It’s hard to overestimate the connection between Paul Caligiuri’s goal and everything that’s happened since. That goal was like a butterfly flapping its wings in China, and a tidal wave hitting the U.S. It set everything in motion. That’s what got the U.S. into the World Cup, which allowed us to host it four years later. The formation of the MLS and women’s leagues followed. It all goes back to that one moment against Trinidad and Tobago.
Today, young soccer fans have it so good. Soccer is everywhere. I’ll be on the treadmill at the gym and a soccer game will be on the screen. I couldn’t have dreamed of this when I was 10 years old. But for kids today, they can’t understand that there was a time when soccer was an underground sport.
If we want to keep getting better — for us to pursue that elusive goal of winning a World Cup someday — soccer has to become a part of American culture.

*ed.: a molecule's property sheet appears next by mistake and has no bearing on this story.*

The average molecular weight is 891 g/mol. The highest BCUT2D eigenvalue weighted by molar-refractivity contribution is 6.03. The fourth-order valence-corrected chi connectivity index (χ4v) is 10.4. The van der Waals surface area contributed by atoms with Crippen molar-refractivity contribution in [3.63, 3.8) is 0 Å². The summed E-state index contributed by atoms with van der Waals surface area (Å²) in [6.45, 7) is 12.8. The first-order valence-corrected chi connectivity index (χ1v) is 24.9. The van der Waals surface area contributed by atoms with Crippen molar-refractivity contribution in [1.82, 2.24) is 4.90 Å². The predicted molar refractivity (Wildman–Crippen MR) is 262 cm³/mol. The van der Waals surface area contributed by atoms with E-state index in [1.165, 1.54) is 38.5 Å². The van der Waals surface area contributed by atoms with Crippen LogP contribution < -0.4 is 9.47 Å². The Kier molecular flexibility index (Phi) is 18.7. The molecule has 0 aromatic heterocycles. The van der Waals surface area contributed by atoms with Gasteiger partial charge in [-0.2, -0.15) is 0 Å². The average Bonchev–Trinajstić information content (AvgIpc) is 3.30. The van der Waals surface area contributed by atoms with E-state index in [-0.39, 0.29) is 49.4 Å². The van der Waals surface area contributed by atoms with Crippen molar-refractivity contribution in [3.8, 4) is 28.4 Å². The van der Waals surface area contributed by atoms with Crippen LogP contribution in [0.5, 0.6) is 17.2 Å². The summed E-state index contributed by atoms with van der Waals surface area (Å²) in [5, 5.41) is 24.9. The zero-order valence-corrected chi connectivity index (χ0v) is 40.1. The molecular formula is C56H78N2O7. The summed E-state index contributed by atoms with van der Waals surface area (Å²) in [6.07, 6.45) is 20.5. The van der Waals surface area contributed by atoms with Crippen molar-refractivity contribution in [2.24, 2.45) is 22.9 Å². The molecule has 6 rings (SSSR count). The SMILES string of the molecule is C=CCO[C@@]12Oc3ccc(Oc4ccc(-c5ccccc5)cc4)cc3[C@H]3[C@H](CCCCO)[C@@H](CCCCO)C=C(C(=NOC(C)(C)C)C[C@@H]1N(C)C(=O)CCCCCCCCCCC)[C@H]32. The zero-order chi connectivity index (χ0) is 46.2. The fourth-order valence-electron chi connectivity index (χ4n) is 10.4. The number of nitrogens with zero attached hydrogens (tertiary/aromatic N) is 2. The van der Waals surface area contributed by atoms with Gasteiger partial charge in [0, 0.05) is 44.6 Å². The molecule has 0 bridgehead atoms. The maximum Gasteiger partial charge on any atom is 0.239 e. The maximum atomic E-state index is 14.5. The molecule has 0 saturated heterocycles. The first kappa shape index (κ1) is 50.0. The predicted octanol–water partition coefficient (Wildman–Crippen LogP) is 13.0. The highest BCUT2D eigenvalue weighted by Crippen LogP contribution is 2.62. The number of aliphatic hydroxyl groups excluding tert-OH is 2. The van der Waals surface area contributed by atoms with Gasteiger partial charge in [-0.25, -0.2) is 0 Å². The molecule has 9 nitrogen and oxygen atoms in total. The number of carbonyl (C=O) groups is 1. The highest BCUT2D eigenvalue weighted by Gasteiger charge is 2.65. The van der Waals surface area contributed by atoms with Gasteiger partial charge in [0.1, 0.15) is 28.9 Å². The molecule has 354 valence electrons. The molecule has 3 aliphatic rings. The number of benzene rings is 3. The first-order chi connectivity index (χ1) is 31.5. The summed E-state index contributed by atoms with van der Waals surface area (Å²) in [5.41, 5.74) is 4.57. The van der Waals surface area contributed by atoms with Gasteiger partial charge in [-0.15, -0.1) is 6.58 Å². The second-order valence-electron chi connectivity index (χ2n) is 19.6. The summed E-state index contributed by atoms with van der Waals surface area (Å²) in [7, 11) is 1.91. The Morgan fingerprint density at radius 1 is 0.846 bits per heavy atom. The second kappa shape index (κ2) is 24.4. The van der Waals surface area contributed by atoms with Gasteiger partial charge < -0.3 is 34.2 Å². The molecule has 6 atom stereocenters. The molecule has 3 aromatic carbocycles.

Take a look at Caligiuri’s goal and give it a salute. It was the start of something big.
3) Cuatro a Dos: Mexico’s Revenge
Remember dos a cero in 2002?
The U.S. and Mexico met again at the Gold Cup final in 2011. This time, though, a different Mexican team showed up. I don’t just mean different players. Mexico’s team represented a completely overhauled national program. In fact, the 2-0 loss to us in 2002 was, in some ways, the biggest catalyst for Mexico’s resurgence. After 2002, they rebooted their system and reemerged much stronger. It was a comprehensive and bold reboot that took time. I think Mexico realized that it had to become a more physical team; they felt they were overrun by the Americans in 2002. They started looking for players that weren’t just technical, but physical, too. You saw the difference in young stars like Dos Santos and Chicharito — guys who had the full package, not only the technical skill. Mexico put together a team with more speed, more power and more aggressiveness. The era of little touch passes and maintaining possession was replaced with physicality and power.
The match opened well for us. We jumped out to a 2-0 lead. We were rolling. But then you saw Mexico turn it on. They poured in four unanswered goals. In front of 90,000 fans at the Rose Bowl, Mexico made it look easy. It was like they were saying, “We’re the big brother again.” At least after that match, they were right.